October Term, 2012
Decemberr 4, 2012
Today the Supreme Court issued one decision, described below, of interest to the business community.
Arkansas Game & Fish Commission v. United States – No. 11–597
The Fifth Amendment to the U.S. Constitution provides that private property shall not be taken for public use without just compensation. The Supreme Court held today in Arkansas Game & Fish Commission v. United States that the temporary nature of government-induced flooding of private property is not necessarily a bar to a takings claim.
Petitioner, the plaintiff below, owns the 23,000-acre Dave Donaldson Black River Wildlife Management Area along the Black River in Arkansas. The Clearwater Dam is located 115 miles upstream, in southeast Missouri. Petitioner filed a lawsuit alleging that, between 1993 and 2000, the Army Corps of Engineers improperly deviated from a 1953 operating plan for the dam, which caused increased flooding and damaged trees in the wildlife-management area. The Court of Federal Claims concluded that the United States had taken a temporary flowage easement over petitioner’s property, and awarded nearly $6 million in damages. A divided panel of the Federal Circuit reversed, holding that because the damage was temporary, it was not a taking but a tort (for which the United States is generally immune from liability).
In an opinion by Justice Ginsberg that was joined by all members of the Court except for Justice Kagan (who took no part in the decision), the Supreme Court reversed the Federal Circuit. The Court held that “recurrent floodings, even if of finite duration, are not categorically exempt from Takings Clause liability.” Slip Op. at 2. As the Court explained, “[b]ecause government-induced flooding can constitute a taking of property, and because a taking need not be permanent to be compensable, our precedent indicates that government-induced flooding of limited duration may be compensable. No decision of this Court authorizes a blanket temporary-flooding exception to our Takings Clause jurisprudence, and we decline to create such an exception in this case.” Id. at 9. Thus, “[f]looding cases, like other takings cases, should be assessed with reference to the ‘particular circumstances of each case,’ and not by resorting to blanket exclusionary rules.” Id. at 12.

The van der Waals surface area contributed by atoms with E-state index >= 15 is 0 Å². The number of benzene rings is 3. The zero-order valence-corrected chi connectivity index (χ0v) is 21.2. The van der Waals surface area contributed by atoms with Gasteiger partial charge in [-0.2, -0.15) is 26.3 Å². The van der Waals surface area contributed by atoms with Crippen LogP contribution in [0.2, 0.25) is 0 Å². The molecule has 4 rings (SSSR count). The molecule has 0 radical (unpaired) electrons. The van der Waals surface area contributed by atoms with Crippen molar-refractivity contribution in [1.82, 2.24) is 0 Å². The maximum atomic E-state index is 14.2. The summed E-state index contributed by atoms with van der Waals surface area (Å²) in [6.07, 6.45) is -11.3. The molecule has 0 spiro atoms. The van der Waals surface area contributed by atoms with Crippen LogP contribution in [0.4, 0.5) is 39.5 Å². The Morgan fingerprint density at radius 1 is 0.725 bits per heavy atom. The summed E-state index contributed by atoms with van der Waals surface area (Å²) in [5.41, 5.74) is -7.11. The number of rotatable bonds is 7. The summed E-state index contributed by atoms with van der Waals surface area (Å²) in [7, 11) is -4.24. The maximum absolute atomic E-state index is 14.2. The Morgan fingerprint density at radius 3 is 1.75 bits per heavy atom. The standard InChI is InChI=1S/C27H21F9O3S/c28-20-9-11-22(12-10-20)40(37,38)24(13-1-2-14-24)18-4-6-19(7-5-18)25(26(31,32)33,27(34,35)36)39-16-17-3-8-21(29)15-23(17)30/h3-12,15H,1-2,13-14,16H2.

The Court remanded the case to the Federal Circuit to consider the government’s challenges to several of the Court of Federal Claims’ factual findings (including those relating to causation, foreseeability, substantiality, and amount of damages), which the Federal Circuit did not originally address because its decision rested entirely on the temporary duration of the flooding. Id. at 15.
The Supreme Court’s decision in this case will be important to property owners affected by flood-control policies of the Army Corps of Engineers and other governmental agencies. The decision also reaffirms the viability of temporary-takings claims.
For more information about the issues described in this Decision Alert, please contact Tim Bishop at +1 312 701 7829.
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